Wednesday, December 14, 2016

Don't be Afraid of SingleOrDefault - Much Worse, Performance Problem Edition

I found another example at work of someone not taking advantage of SingleOrDefault when making Linq-to-Sql calls, but in a much worse way. I previously mentioned the use of Any() and First() in

The new example constructs a query and calls Any() to test for the presence of at least 1 result. Any() is very efficient on its own because it uses SQL's EXISTS to just check for at least 1 record without reading anything about the record. This isn't a problem on its own.

Unfortunately, this was followed by a call to ToList() and then [0] to get the first item, instead of First(). The effect of ToList()[0] is to run the query and pull every one of the matching records into memory and then take the first item. First() at least tells SQL to only return the TOP 1 item.

Even worse is that because of faulty logic the code fails to add any query parameters, loading ALL of the records in the system of a particular type. Production has many tens of thousands of such records. Luckily, it only does this in a very specific case. If anyone has ever seen a problem they haven't reported it.

So it's not enough to hunt down uses of First() and FirstOrDefault(). We also need to look for ToList()[0], or perhaps all uses of All().

Friday, October 14, 2016

Handling User Data Securely - Really, Really Securely

Imagine you're building a web app that requires a password from a user for encryption. This password is not the same as their login one, it's used only for encrypting and decrypting their data in the browser. The user enters the password, the app uses it to generate an encryption key that the browser can use and then encrypts and uploads data. Later, the user types the password in again so that they can work with the encrypted data.

One of the things your app promises is that it never stores the password on the server in any form that another party could intercept or crack. And if someone compromises the user's computer or it gets stolen or seized the app promises that there is no trace of the password left behind.

This means never including the password or a hash of it on any posts to the server, neither in form submissions nor AJAX calls nor in something like ASP.NET Webforms view state. Similarly, the app must not save the password in any form to a persistent store like the browser's local storage or one of the database systems that some browsers support.

What options do you have for building such a system with a typical web system that involves form posts like ASP.NET MVC or WebForms?

There are 3 ways a web app typically persists data that the user enters from one page to another:
  1. cookies written to disk by the browser and sent back to the server with the page request
  2. a view state system that includes bits of data in hidden form fields
  3. session storage in the browser to leave data behind for the resulting page to read
The first 2 obviously send data to the server, so they are not solutions. The third one does't send data to the server, and it might seem as good as being only in memory. However different browsers treat it differently. They don't all clear it when you close the browser, and if the browser dies or the power goes out it may be left on disk.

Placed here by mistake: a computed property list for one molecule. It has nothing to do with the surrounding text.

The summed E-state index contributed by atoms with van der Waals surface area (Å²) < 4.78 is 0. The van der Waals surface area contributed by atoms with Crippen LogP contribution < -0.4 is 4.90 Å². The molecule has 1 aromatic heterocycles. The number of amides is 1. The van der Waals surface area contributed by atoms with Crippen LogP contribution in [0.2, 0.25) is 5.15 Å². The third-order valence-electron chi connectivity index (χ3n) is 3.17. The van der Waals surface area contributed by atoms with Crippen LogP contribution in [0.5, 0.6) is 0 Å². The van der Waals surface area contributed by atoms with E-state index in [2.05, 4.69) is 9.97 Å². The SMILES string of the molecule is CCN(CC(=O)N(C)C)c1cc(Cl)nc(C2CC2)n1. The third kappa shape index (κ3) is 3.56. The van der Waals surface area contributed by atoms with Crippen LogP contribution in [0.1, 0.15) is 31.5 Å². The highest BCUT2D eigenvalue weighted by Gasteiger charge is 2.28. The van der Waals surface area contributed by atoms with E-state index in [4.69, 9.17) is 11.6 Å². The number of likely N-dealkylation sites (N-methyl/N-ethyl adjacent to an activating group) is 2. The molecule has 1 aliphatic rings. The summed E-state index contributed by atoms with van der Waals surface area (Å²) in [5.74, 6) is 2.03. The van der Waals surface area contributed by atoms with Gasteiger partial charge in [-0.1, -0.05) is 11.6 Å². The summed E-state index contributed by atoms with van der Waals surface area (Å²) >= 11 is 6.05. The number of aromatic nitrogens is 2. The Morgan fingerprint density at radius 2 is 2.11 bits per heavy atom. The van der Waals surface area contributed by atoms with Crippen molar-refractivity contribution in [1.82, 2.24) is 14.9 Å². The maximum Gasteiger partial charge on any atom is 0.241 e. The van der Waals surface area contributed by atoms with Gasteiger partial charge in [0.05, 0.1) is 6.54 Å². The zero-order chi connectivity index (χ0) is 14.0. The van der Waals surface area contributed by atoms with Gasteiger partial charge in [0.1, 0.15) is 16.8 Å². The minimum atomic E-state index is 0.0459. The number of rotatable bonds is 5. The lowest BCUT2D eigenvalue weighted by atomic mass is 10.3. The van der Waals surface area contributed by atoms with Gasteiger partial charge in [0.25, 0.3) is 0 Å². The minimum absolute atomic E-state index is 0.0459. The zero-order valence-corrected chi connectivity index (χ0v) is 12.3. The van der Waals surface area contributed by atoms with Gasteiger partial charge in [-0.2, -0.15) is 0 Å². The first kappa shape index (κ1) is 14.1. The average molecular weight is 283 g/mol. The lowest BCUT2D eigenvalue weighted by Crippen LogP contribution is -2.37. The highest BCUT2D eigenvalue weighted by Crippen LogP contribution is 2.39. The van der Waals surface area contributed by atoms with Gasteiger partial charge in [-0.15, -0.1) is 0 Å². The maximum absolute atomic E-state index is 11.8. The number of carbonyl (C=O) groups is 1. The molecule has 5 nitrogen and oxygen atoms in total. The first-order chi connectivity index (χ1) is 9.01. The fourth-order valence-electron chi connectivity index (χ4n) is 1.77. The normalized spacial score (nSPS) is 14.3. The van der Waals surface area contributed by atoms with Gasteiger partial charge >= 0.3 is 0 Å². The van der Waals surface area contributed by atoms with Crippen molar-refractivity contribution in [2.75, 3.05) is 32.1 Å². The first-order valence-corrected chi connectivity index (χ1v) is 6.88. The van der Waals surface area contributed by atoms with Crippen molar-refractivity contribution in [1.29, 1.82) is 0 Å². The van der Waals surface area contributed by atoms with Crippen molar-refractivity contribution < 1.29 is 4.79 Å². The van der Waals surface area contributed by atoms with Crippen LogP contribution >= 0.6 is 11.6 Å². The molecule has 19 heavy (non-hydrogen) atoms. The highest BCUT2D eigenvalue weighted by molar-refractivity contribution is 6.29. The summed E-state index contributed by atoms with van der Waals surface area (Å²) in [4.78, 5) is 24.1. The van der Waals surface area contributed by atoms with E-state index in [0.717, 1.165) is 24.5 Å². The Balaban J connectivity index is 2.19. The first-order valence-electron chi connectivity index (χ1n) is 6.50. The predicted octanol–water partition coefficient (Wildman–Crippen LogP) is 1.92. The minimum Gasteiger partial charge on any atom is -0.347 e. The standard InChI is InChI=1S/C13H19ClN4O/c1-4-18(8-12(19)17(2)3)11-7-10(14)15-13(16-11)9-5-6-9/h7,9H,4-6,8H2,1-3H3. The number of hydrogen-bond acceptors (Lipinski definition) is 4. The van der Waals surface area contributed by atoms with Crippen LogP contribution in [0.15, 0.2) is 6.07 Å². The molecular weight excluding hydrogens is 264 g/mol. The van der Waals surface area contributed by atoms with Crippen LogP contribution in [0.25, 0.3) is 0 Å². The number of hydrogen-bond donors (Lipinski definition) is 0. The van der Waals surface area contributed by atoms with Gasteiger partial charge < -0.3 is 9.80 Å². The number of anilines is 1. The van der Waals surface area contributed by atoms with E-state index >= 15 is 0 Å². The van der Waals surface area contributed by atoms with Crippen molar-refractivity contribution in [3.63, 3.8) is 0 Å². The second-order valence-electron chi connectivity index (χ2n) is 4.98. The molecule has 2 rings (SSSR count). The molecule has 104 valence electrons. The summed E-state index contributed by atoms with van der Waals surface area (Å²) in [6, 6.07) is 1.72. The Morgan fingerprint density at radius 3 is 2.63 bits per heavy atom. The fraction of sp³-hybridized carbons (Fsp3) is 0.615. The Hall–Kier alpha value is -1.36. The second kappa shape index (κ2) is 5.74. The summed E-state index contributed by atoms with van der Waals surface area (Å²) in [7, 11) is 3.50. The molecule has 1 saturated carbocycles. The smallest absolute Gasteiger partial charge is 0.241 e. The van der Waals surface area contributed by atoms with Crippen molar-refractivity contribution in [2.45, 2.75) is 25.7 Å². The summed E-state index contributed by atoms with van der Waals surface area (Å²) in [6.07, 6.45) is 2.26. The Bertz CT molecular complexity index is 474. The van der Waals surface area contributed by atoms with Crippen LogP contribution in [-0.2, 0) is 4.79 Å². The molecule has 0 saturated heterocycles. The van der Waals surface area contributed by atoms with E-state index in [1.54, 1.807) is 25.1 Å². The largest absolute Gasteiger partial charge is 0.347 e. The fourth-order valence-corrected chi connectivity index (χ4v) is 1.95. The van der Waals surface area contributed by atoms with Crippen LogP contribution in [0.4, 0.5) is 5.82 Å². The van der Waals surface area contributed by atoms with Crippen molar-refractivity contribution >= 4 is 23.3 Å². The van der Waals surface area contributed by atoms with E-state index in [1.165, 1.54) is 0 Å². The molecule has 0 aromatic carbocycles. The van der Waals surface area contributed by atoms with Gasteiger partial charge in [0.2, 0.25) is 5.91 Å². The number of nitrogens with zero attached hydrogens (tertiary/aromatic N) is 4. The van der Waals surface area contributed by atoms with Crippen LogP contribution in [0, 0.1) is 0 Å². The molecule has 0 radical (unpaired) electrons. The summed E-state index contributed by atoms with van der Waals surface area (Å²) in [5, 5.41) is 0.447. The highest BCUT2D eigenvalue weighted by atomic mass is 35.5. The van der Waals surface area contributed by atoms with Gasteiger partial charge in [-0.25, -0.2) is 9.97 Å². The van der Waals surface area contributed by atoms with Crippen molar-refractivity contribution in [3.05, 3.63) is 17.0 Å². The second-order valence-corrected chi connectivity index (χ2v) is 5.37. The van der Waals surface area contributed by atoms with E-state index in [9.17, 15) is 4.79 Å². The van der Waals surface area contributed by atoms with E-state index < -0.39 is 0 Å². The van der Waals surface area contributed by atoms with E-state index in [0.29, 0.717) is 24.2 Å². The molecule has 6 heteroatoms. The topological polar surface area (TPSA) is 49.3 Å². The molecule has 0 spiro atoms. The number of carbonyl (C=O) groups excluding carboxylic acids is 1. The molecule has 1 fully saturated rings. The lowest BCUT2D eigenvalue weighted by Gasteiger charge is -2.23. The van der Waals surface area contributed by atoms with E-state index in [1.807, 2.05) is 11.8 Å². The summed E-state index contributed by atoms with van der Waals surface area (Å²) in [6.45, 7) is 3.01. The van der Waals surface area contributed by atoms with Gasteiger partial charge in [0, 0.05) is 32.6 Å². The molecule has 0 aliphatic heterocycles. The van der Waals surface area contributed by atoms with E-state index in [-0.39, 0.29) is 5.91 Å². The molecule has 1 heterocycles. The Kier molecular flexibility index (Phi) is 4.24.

You might be tempted to encrypt the value before writing it to view state or session storage, but who controls that encryption key? If you do, then you have to manage it and may have to reveal it under court order. If you generate a key in the user's browser, then you have the same problem of storing something between page views.

You conclude that the you can only hold the user's password in memory, meaning a JavaScript variable. The problem is that they disappear every time you visit another page. The easiest solution to program is for the app to ask the user to enter their password on every page that needs it. Not exactly a delightful experience.

Obviously you want to minimize the number of times the user enters their password. One approach would be for the app to have a field that collects the password, perhaps at the top. The rest of the page performs AJAX-y form posts that submit encrypted data, receives HTML from the server and updates the DOM with the response. Something like WebForms' UpdatePanel or Ajax.BeginForm in MVC.

If the user navigates to another part of the app that doesn't need the password, though, they have to reenter it when they return. This might be an advantage because the app only asks for the password in applicable contexts. Users would learn to do everything they need to before navigating, or they'd use 2 browser windows or tabs.

You could get the number of times the user needs to enter the password down to once per use session by using a single page app (SPA). If the app is all JavaScript and AJAX calls for data then it can keep the variable holding the password alive for the entire duration of use. If the user closes the window the password evaporates. (Well, it might still be sitting in RAM or on disk in a virtual memory file, but this seems beyond our control in a browser.)

SPAs have an entirely different development process that you may have to learn, especially if you are used to server side web development (ask me how I know :). Putting your time in to learn will be worth it, though, if you want to give the user the best possible experience of entering a secure value exactly once.

Sunday, July 17, 2016

Code Learnability vs. Feature Addability

I'd like to talk about made up words.

No, really I'd like to talk about the tension between making a code base easy to learn vs. the ease of adding things to it, specifically about web applications.

Imagine you had a slider control for your code that went from "easy to learn" to "easy to maintain".

When you slide the control all the way over to "easy to learn", most of the classes disappear along with all of the interfaces and many if statements appear. Methods balloon in size and contain duplicate logic because there are so few classes to encapsulate it. It's very easy to trace data and logic through calls up and down the stack. Anyone reading the code will come across all of the decisions it makes. The reader won't have a good sense of why the code does what it does, though. The lack of little methods like DetermineRanking or classes like RankingEngine mean that such code lives all over the place.